David Randall: Former Independent journalist who made his mark on British media

With a sharp eye for a story, Randall advocated for press freedom and inspired many students with his books

Marcus Williamson
Saturday 24 July 2021 00:01
<p>David Randall</p>

David Randall

David Randall, who has died aged 70, was one of Britain’s top journalists, a reporter who had risen through the ranks to become assistant editor of The Observer and the chief news writer for The Independent on Sunday.

Randall was an investigative journalist with a sharp eye for a story, who in his later career helped many students with an indispensable handbook on the reporter’s work. A fierce advocate for the freedom and power of the press, he had once said: “The alternative to professional journalism is relying on what those in authority, whether it’s public authority or large companies, choose to tell you. You cannot have a democracy without vigorous professional journalism.”

He remained at his best in investigative campaigning reports, such as HS2 – the hidden cost to Britain’s wildlife, co-written with Jonathan Owen in 2013, which revealed that 350 unique habitats and 50 ancient woods were being endangered by the proposed development of the high-speed train line.

David Randall was born in Ipswich, Suffolk, in 1951. He was educated at a local grammar school, then went up to Cambridge, studying economics at Clare College.

His first experience in journalism came while at Cambridge, contributing to the undergraduate newspaper, Varsity, at the request of its then editor, Jeremy Paxman. Randall later recalled, in a piece about Paxman, “Back in 1972, as editor of Varsity, the university newspaper, he recruited a staff of misfits, freaks, and weirdos, among whom I numbered. My task was the humour column. I wrote and delivered it...”

Randall joined The Croydon Advertiser in 1974 as a trainee reporter, rising rapidly to become its editor just six years later. At the time the Advertiser had the highest circulation of any British local weekly newspaper and a team of 21 reporters based in the area, including two dedicated to investigative work.

He left in 1981 to join The Observer, working initially as the paper’s deputy sports editor and working his way up to assistant editor. On leaving The Observer in 1993, he had spent time with the Disasters Emergency Committee, running an appeal for survivors of the genocide in Rwanda and raising more than £30m.

At The Independent on Sunday he had been the newspaper’s home editor, chief news writer and commentator, until his retirement in 2013. John Mullin, the former editor at The Independent on Sunday, said in tribute: “He was a brilliant journalist and a fabulous colleague. There isn’t a newspaper in the world which wouldn’t be better if he were working for it. A true one-off.”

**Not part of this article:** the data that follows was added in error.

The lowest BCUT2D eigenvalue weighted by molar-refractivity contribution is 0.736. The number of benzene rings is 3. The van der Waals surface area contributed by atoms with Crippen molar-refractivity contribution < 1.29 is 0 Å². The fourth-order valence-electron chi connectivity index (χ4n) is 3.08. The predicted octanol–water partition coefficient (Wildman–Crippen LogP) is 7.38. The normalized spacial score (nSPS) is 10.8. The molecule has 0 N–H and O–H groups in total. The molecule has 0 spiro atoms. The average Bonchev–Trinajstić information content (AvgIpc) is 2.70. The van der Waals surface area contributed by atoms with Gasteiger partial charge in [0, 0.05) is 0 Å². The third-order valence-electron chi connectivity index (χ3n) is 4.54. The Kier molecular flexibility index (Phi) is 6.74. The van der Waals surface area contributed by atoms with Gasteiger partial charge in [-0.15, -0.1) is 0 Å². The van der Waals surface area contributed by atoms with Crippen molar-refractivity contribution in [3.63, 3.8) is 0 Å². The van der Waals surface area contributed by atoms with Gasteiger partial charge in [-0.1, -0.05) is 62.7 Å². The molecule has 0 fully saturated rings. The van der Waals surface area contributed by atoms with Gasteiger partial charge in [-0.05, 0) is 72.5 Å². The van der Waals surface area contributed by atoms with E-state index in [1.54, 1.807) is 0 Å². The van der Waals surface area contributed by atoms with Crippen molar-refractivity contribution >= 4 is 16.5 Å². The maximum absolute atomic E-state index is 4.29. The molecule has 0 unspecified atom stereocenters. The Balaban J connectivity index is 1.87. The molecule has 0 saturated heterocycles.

Randall had published a number of books on his profession and a memoir. The Universal Journalist, first published in 1996, was inspired by his experience of teaching journalism for the British Council in Africa and for the EU in Russia and Central Asia. Now in its sixth edition, the book remains a key text for students of the subject and is available in five languages and was once described as, “easily the best introduction to being a reporter”.

In The Great Reporters (2005), Randall profiles 13 figures – nine Americans and four Britons – whom he considered to be some of the best journalists who had ever lived. Among the many entertaining anecdotes is the story of Floyd Gibbons, who booked himself on to a ship that was likely to be torpedoed, so that he could report on the event first-hand. Gibbons survived the attack on the RMS Laconia to write a graphic account of the sinking.

Asked about his own charmed career in journalism, Randall replied: “I’ve been terribly privileged. I was a newspaper journalist for 40 years and I never had a boring two minutes in all that time... and they paid me for it!”

Randall had been working at his home in Croydon on a new edition of the book Suburbia: A Far From Ordinary Place, his recollections of growing up in the suburbs in the Fifties and Sixties, when he died of a suspected heart attack.

His son Simon Randall said: “We all worried he wouldn’t cope well with retirement as work had been so frantic but he took the most enjoyment out of it. He was loving his retirement and he and my mum were making big plans for what to do next.”

He is survived by his wife Pam and their four sons.

David Randall, journalist, born April 1951, died 17 July 2021